• ‘Many houses were flooded, and the villagers were busily employed in devising means to keep the water out.’
      • ‘A large number of them are employed in activities such as stitching, packing and embroidery works.’
      • ‘If Hannah were alive now, she would be well employed in writing appeals for animal shelters and Help the Aged.’
      • ‘They are employed in a variety of roles in the Glasgow bureau.’
      • ‘Dutch experts are already employed in assessing how great the risk is to Dublin.’
      • ‘Krifsha was employed in the hiring of limousines, the court heard.’
      occupy, engage, involve, keep busy, tie up
      View synonyms
  • 2Make use of.

    ‘the methods they have employed to collect the data’
    • ‘What other methods can be employed by citizens to get the attention of the authorities?’
    • ‘Caustic soda is just a byproduct, that is usefully employed in the making of detergents.’
    • ‘The method cities employ to collect unpaid property taxes varies from one extreme to another.’
    • ‘To maintain the water's clarity and purity, this wilderness area employs ingenious purification methods.’
    • ‘He was familiar with the tactics Joseph alleges were employed in this case.’
    • ‘Too little fresh thinking was employed in trying to avert this war.’
    • ‘Well, this is a tactic often employed in the film industry.’
    • ‘Thus, predatory tactics are employed more frequently and across the board by large and small firms alike.’
    • ‘Gel filtration and dialysis are purification methods commonly employed for this purpose.’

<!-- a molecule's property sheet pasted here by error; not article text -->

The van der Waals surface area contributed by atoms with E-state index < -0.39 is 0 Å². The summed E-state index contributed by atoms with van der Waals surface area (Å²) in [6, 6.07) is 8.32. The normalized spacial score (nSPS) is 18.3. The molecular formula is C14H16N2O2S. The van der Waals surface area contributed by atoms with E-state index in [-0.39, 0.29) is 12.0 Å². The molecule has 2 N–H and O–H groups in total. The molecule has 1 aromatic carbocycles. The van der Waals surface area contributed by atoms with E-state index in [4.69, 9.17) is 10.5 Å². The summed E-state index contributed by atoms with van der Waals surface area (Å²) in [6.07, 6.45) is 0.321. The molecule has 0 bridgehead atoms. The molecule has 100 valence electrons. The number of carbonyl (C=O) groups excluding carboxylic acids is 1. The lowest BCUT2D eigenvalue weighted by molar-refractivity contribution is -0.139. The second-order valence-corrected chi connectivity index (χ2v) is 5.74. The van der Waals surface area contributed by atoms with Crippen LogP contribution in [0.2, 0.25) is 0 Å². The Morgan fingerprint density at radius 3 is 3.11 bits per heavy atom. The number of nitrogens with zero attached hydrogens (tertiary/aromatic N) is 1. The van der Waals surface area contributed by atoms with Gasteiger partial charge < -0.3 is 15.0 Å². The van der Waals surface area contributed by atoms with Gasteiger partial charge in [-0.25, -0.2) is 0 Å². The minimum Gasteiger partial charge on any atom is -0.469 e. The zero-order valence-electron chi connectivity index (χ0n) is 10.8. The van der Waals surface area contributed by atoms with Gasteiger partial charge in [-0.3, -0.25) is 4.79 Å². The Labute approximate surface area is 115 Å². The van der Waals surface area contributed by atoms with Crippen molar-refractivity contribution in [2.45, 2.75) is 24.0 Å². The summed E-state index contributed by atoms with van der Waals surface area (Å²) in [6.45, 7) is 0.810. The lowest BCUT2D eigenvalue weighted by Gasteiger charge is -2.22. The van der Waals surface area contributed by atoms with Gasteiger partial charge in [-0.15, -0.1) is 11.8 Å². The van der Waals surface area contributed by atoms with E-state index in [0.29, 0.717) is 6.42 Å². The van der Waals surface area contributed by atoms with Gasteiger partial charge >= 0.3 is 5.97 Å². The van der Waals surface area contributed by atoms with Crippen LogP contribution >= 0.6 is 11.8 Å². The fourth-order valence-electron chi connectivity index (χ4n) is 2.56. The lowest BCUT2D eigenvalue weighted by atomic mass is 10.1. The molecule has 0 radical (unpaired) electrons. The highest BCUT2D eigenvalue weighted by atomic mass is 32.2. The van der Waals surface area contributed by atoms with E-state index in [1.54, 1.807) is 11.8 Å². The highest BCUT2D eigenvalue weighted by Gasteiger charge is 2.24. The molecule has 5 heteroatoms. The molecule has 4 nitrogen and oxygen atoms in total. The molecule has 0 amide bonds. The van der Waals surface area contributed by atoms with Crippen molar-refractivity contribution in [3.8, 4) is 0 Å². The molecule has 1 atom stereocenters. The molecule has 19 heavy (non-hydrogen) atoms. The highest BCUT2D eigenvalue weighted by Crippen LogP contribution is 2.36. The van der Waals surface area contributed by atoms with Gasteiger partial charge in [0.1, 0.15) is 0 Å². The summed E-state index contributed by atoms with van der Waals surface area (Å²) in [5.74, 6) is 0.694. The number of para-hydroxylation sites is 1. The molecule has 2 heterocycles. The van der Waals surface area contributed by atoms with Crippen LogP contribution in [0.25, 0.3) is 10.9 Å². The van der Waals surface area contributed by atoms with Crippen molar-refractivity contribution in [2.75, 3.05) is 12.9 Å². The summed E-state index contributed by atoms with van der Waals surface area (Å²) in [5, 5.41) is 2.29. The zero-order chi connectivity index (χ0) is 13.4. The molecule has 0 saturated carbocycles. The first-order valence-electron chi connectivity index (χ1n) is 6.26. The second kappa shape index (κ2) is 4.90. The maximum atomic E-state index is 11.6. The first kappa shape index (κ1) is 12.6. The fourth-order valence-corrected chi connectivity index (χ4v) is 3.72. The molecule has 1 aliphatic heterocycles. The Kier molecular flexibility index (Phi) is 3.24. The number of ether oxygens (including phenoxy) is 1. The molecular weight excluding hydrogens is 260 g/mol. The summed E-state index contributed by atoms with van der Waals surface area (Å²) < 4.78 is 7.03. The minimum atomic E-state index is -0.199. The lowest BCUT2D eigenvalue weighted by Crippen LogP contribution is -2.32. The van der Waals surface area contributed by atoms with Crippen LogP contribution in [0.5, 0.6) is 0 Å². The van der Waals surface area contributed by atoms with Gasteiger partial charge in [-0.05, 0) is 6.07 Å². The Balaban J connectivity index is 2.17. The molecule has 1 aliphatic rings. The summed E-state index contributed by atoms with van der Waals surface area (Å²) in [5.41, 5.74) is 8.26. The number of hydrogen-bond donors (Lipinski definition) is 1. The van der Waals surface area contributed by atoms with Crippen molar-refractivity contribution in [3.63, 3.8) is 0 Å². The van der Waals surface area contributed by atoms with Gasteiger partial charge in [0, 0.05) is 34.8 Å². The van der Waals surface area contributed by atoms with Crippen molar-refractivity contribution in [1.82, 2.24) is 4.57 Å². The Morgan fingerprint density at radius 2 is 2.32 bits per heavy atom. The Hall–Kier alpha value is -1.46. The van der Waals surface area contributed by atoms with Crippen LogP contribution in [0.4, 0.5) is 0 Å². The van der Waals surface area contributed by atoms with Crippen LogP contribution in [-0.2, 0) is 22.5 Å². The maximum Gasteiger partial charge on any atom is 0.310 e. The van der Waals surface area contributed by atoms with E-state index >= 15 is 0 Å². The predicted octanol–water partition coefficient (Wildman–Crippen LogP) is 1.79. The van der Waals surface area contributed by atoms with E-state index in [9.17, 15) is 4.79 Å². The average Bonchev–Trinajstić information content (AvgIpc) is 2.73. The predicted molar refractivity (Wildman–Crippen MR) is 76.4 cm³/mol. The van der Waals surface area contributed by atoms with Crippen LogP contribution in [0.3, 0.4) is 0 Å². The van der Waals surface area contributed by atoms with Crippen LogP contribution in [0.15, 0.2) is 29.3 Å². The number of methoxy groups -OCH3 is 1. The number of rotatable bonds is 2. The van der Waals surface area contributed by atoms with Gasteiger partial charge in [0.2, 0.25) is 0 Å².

• ‘A rigorous scientific method was employed to generate the target sample for the study.’
    • ‘This selection method is a common practice employed by all the editors reviewed here.’
    • ‘Forecasting methods now commonly employed for this purpose rely on time-series approaches that generally ignore economic content.’
    • ‘Innovative methods already employed by individual growers will be published in a case-study report.’
    • ‘We need not look far for contemporary examples of blatant divisive methods employed by community leaders.’
    • ‘High-resolution NMR techniques are now routinely employed to study the structure of complex macromolecules in solution.’
    • ‘A tractor had been employed in the initial stages to level the existing fields to make it fit for the cultivation of rice.’
    • ‘People use it because it works, but it's not the only communication paradigm that could be employed in an office environment.’
    • ‘Statistics show that close to half of all antibiotics used are employed in agriculture.’
    • ‘Similar tactics are often employed against political defendants during pretrial proceedings.’